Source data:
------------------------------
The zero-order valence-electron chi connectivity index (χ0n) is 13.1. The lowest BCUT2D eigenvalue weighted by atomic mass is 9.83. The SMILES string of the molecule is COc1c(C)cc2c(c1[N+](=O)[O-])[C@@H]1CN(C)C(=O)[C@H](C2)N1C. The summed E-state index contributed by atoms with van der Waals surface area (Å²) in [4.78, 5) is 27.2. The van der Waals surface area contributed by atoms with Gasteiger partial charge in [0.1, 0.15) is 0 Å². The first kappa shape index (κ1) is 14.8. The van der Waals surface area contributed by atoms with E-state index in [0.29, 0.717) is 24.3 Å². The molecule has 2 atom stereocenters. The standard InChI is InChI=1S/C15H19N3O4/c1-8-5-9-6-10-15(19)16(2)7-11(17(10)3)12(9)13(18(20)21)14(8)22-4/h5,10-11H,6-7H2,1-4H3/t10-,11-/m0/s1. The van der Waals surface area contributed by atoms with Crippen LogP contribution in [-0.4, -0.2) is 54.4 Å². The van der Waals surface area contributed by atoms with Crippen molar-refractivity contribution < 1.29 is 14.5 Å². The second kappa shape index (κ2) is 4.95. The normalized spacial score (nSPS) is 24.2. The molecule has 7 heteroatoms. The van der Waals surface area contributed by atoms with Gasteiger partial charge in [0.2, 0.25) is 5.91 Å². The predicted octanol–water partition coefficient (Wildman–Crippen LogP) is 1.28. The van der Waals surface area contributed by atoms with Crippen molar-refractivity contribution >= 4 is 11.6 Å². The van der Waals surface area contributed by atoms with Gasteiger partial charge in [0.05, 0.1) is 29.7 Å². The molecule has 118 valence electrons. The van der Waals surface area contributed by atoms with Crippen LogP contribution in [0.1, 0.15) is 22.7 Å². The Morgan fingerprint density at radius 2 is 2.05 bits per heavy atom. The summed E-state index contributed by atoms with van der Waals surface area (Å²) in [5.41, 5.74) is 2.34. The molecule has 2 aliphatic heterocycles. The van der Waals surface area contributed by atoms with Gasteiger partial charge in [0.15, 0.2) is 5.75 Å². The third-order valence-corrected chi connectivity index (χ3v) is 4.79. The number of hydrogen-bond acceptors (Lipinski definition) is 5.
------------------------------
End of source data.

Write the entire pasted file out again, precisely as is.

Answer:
The zero-order valence-electron chi connectivity index (χ0n) is 13.1. The lowest BCUT2D eigenvalue weighted by atomic mass is 9.83. The SMILES string of the molecule is COc1c(C)cc2c(c1[N+](=O)[O-])[C@@H]1CN(C)C(=O)[C@H](C2)N1C. The summed E-state index contributed by atoms with van der Waals surface area (Å²) in [4.78, 5) is 27.2. The van der Waals surface area contributed by atoms with Gasteiger partial charge in [0.1, 0.15) is 0 Å². The first kappa shape index (κ1) is 14.8. The van der Waals surface area contributed by atoms with E-state index in [0.29, 0.717) is 24.3 Å². The molecule has 2 atom stereocenters. The standard InChI is InChI=1S/C15H19N3O4/c1-8-5-9-6-10-15(19)16(2)7-11(17(10)3)12(9)13(18(20)21)14(8)22-4/h5,10-11H,6-7H2,1-4H3/t10-,11-/m0/s1. The van der Waals surface area contributed by atoms with Crippen LogP contribution in [-0.4, -0.2) is 54.4 Å². The van der Waals surface area contributed by atoms with Crippen molar-refractivity contribution < 1.29 is 14.5 Å². The second kappa shape index (κ2) is 4.95. The normalized spacial score (nSPS) is 24.2. The molecule has 7 heteroatoms. The van der Waals surface area contributed by atoms with Gasteiger partial charge in [0.2, 0.25) is 5.91 Å². The predicted octanol–water partition coefficient (Wildman–Crippen LogP) is 1.28. The van der Waals surface area contributed by atoms with Crippen molar-refractivity contribution >= 4 is 11.6 Å². The van der Waals surface area contributed by atoms with Gasteiger partial charge in [0.05, 0.1) is 29.7 Å². The molecule has 118 valence electrons. The van der Waals surface area contributed by atoms with Crippen LogP contribution in [0.1, 0.15) is 22.7 Å². The Morgan fingerprint density at radius 2 is 2.05 bits per heavy atom. The summed E-state index contributed by atoms with van der Waals surface area (Å²) in [5.41, 5.74) is 2.34. The molecule has 2 aliphatic heterocycles. The van der Waals surface area contributed by atoms with Gasteiger partial charge in [0.15, 0.2) is 5.75 Å². The third-order valence-corrected chi connectivity index (χ3v) is 4.79. The number of hydrogen-bond acceptors (Lipinski definition) is 5.